Cities are at the center of a tremendous global demographic shift. Today, more than half the population lives in cities, and by 2050, that number could increase to as much as two-thirds of humanity—a stunning change when compared to past demographic trends. Along with their population growth, cities are also growing in importance and stature worldwide.
The National Democratic Institute is a nonprofit, nonpartisan organization working to support and strengthen democratic institutions worldwide through citizen participation, openness and accountability in government.
“Women’s greater participation in politics is an indispensable condition for a country’s effective, democratic and stable development,” said Georgian President Giorgi Margvelashvili as he opened NDI’s Win with Women conference in Georgia’s capital Tbilisi.
The December 2014 conference brought together Georgian political parties, government institutions and citizen groups to identify ways for women to get more involved in politics, particularly by pushing for mandatory gender quotas for the national parliament.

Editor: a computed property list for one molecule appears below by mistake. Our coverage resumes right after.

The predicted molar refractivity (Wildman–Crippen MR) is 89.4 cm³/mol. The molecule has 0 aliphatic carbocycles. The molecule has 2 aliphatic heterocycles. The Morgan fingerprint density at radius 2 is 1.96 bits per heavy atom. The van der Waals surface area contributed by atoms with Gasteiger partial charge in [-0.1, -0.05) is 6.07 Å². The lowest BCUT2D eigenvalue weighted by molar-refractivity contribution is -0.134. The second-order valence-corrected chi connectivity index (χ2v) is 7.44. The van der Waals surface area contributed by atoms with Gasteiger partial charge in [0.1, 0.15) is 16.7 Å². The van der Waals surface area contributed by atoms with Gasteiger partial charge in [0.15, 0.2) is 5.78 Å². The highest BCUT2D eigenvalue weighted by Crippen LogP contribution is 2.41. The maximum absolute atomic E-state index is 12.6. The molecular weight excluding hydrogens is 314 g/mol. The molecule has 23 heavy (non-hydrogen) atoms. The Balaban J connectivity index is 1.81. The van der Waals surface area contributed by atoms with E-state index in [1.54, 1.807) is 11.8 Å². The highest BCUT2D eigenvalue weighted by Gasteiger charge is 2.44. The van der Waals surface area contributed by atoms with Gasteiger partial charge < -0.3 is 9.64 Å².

NDI launched a global initiative this week to ensure that voters and citizen groups have access to detailed election data that will give a true picture of an entire election process, including how candidates are certified, how and which voters are registered, what happens on election day and how complaints are resolved.
While election data should be owned by citizens, access to the information varies widely from country to country. When it is made available, the data is frequently released in formats that make it difficult to use.
In congressional testimony June 11, NDI's regional director for Asia programs, Peter Manikas, provided an overview of recent political developments in Hong Kong, Myanmar/Burma and Thailand. He testified at a hearing, “Retreat or Revival: A Status Report on Democracy In Asia,” put on by the House Foreign Affairs Subcommittee on Asia and the Pacific.
Historically, women in Pakistan have been involved in election campaigns, but very few have taken part in their party’s policy making process. That is changing through a Political Party Development Program (PPDP), that over the last four years has included 16,609 grassroots party members, of which 44 percent have been women.